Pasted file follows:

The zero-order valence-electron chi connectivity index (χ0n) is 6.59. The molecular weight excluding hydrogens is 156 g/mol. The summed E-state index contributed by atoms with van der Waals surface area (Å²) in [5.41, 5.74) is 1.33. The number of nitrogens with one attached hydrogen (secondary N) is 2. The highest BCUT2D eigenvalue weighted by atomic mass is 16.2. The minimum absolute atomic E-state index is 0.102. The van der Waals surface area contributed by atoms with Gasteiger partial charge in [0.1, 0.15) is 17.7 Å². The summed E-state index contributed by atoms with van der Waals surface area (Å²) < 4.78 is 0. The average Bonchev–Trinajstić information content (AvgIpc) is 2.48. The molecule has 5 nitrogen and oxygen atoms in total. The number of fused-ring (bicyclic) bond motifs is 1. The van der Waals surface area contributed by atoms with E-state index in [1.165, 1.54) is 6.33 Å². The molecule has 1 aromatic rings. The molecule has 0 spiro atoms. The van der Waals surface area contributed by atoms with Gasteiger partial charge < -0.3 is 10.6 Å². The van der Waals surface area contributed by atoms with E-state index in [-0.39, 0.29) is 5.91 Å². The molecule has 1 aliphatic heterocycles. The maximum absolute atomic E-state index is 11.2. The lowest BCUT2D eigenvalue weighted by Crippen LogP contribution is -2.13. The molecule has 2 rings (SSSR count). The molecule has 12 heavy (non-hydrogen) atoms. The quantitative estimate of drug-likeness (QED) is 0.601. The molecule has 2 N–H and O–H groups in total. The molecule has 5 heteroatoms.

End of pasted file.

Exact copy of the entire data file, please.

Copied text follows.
The zero-order valence-electron chi connectivity index (χ0n) is 6.59. The molecular weight excluding hydrogens is 156 g/mol. The summed E-state index contributed by atoms with van der Waals surface area (Å²) in [5.41, 5.74) is 1.33. The number of nitrogens with one attached hydrogen (secondary N) is 2. The highest BCUT2D eigenvalue weighted by atomic mass is 16.2. The minimum absolute atomic E-state index is 0.102. The van der Waals surface area contributed by atoms with Gasteiger partial charge in [0.1, 0.15) is 17.7 Å². The summed E-state index contributed by atoms with van der Waals surface area (Å²) < 4.78 is 0. The average Bonchev–Trinajstić information content (AvgIpc) is 2.48. The molecule has 5 nitrogen and oxygen atoms in total. The number of fused-ring (bicyclic) bond motifs is 1. The van der Waals surface area contributed by atoms with E-state index in [1.165, 1.54) is 6.33 Å². The molecule has 1 aromatic rings. The molecule has 0 spiro atoms. The van der Waals surface area contributed by atoms with Gasteiger partial charge < -0.3 is 10.6 Å². The van der Waals surface area contributed by atoms with E-state index in [-0.39, 0.29) is 5.91 Å². The molecule has 1 aliphatic heterocycles. The maximum absolute atomic E-state index is 11.2. The lowest BCUT2D eigenvalue weighted by Crippen LogP contribution is -2.13. The molecule has 2 rings (SSSR count). The molecule has 12 heavy (non-hydrogen) atoms. The quantitative estimate of drug-likeness (QED) is 0.601. The molecule has 2 N–H and O–H groups in total. The molecule has 5 heteroatoms.